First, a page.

"Feet of snow, blizzard conditions, a significant build-up of ice, tree-breaking winds and plunging temperatures will close roads, cause flight cancellations and disrupt daily activities over a large part of the northeastern United States this weekend,” Accuweather reports.
Seriously, this storm is no joke. Plunging temperatures, downed power lines, and deadly road conditions will make travel nearly impossible for hundreds of thousands across the U.S.
But back to the gorgeous (and very taken) TDOT man. What’s even more entertaining than his disarming smile was the sheer number of close-ups the camera person got (not that we’re complaining), as well as the sign in the background that says “unloading,” “installed,” and “truck” which looks more like, well, you know. Coincidence? I think not.
Congrats on your engagement, fine sir. And please oh please, can your gal continue to post regular (shirtless) updates?
The post Comments On Video Of Attractive Man Offering Storm Tips Are Comedy Gold appeared first on Scary Mommy.
Posted: 20 Jan 2019 06:27 AM PST
The behavior of these high school students is blatantly racist and hateful
In an absolutely vile viral video, a mob of white teen boys — many wearing “Make America Great Again” hats — can be seen harassing a Native American Vietnam War veteran during the first ever Indigenous Peoples March.
The group of boys may face serious consequences from their high school — completely deserved in every way.
The video, posted online, shows the group of boys surrounding Nathan Phillips as he sang the American Indian Movement song on the steps of the Lincoln Memorial. According to Indian Country Today, Phillips served in the Vietnam War and is the former director of the Native Youth Alliance.
One boy in particular visibly attempts to intimidate Phillips by distracting him as he performs. At the very least, it’s incredibly unsettling to watch.
That smug, entitled face is now seared into all of our brains for eternity — if you’re ever looking for inspiration while hitting a heavy bag or something, here it is. The laughing, sneering boys in the background aren’t any better.
Prior to the events seen in this video, Phillips tells the Detroit Free Press that the students were harassing a group of Black Hebrew Israelites who were giving speeches and saying things the white students “didn’t agree with.” So Phillips stepped in to diffuse the situation.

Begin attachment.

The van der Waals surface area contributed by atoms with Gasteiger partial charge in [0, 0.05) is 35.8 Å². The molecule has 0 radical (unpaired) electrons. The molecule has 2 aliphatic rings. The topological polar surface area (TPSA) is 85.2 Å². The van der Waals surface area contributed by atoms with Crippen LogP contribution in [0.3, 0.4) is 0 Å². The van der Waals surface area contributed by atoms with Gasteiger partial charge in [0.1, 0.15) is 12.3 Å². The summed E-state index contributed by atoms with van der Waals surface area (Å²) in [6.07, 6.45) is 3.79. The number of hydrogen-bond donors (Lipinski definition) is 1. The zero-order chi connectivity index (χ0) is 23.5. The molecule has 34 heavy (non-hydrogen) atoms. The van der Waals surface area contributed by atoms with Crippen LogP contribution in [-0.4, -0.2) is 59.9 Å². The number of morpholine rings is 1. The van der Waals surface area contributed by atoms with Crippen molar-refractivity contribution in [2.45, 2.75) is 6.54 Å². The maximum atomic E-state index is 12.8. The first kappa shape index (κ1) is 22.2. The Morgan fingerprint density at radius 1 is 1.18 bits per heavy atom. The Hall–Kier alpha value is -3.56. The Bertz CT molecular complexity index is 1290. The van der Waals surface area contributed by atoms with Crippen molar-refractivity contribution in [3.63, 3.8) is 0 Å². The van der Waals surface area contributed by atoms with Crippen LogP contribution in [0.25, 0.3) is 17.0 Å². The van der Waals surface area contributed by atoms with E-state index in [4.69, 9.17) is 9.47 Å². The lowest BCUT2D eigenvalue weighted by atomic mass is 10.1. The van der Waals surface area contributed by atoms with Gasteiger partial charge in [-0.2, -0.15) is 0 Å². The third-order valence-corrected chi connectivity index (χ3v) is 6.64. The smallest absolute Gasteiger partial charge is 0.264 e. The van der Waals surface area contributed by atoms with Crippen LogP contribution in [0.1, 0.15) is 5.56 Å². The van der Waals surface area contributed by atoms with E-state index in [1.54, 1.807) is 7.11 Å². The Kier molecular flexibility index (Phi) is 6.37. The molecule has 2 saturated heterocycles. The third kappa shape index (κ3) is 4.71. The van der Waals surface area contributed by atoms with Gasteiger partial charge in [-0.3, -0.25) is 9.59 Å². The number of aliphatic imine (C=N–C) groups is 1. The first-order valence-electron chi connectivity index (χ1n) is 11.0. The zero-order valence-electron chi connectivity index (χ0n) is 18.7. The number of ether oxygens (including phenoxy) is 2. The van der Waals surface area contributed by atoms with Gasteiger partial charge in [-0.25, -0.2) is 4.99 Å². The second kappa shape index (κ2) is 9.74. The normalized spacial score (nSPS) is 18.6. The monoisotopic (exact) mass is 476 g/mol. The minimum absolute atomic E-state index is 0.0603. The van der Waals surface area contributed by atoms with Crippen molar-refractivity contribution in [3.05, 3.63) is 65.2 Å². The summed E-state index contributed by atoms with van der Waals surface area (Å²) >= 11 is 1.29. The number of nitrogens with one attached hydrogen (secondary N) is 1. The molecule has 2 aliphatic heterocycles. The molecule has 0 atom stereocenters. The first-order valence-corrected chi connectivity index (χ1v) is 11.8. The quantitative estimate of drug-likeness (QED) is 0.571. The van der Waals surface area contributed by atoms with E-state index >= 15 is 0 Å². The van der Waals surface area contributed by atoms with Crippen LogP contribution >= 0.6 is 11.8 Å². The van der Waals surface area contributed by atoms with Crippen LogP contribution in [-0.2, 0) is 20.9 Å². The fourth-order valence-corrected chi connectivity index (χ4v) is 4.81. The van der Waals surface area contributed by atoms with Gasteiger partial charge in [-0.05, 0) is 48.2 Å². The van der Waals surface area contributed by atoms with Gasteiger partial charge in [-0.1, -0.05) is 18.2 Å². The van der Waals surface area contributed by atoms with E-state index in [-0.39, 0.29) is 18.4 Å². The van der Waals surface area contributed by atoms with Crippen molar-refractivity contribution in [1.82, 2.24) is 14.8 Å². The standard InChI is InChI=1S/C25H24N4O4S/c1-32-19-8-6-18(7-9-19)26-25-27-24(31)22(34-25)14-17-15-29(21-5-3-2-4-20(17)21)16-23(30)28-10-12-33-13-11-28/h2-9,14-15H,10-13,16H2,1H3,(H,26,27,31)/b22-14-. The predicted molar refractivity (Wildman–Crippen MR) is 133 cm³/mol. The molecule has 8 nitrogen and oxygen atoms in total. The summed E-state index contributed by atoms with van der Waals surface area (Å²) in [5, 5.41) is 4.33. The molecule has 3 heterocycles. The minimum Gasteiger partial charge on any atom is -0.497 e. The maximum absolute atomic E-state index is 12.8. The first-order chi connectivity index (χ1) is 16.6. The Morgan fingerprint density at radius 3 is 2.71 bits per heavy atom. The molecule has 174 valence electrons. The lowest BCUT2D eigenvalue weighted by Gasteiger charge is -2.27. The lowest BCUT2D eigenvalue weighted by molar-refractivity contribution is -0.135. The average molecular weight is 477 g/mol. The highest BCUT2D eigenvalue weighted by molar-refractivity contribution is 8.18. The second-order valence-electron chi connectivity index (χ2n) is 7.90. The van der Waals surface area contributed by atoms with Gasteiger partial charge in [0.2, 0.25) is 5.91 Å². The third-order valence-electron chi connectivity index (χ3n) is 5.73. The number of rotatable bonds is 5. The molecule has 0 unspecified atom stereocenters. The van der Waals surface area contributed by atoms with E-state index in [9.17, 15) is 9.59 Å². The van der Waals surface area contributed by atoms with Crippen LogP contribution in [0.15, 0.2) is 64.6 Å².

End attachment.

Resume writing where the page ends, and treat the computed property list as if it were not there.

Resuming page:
“They were in the process of attacking these four black individuals,” Phillip said. “I was there and I was witnessing all of this … As this kept on going on and escalating, it just got to a point where you do something or you walk away, you know? You see something that is wrong and you’re faced with that choice of right or wrong.”
The boys are students from Covington Catholic School in Kentucky, apparently in D.C. for the March For Life event — because yeah, sure, a group of Trump-loving teenage boys should definitely add their voices to the army of people against women’s reproductive health.
Many people all over social media reacted viscerally to the viral video, because between the blatant racism and disrespect for other human beings, how could anyone not have a strong reaction?
Lots of people were quick to point out that just because these boys are young, doesn’t mean they didn’t know exactly what they were doing. They were absolutely intentional about every moment of this, and they do not deserve to be let off the hook.
Phillips himself weighed in on what being harassed felt like, and what he thinks about today’s youth.
He tells The Washington Post that he knew things were escalating, but he felt trapped. "It was getting ugly, and I was thinking: 'I've got to find myself an exit out of this situation and finish my song at the Lincoln Memorial,' " Phillips says. "I started going that way, and that guy in the hat stood in my way and we were at an impasse. He just blocked my way and wouldn't allow me to retreat."
Instead of showing his frustration, he continued drumming and singing. He says he was thinking of his wife Shoshana, who died of cancer four years ago, and the threats all indigenous communities face around the world.
"I felt like the spirit was talking through me," Phillips says.
Both the Roman Catholic Diocese of Covington, Kentucky and Covington Catholic School issued a statement condemning the actions of the boys.
“We extend our deepest apologies to Mr. Phillips. This behavior is opposed to the Church's teachings on the dignity and respect of the human person,” the statement reads. “The matter is being investigated and we will take appropriate action, up to and including expulsion.”
As for Phillips, he says the boys were shouting things like, “build that wall, build that wall” and other racist remarks that have undoubtedly perked their ears every time Trump sends a racist dog whistle their way.
"This is indigenous land, you're not supposed to have walls here,” Phillips says, wiping away tears. “We never did for millennia. We never had a prison; we always took care of our elders, took care of our children, always provided for them, taught them right from wrong. I wish I could see that energy …put that energy to making this country really, really great."
The post Mob Of Catholic School Boys Goes Viral For Harassing Native Americans appeared first on Scary Mommy.
Posted: 19 Jan 2019 06:00 PM PST
Trigger warning: depression, suicide attempts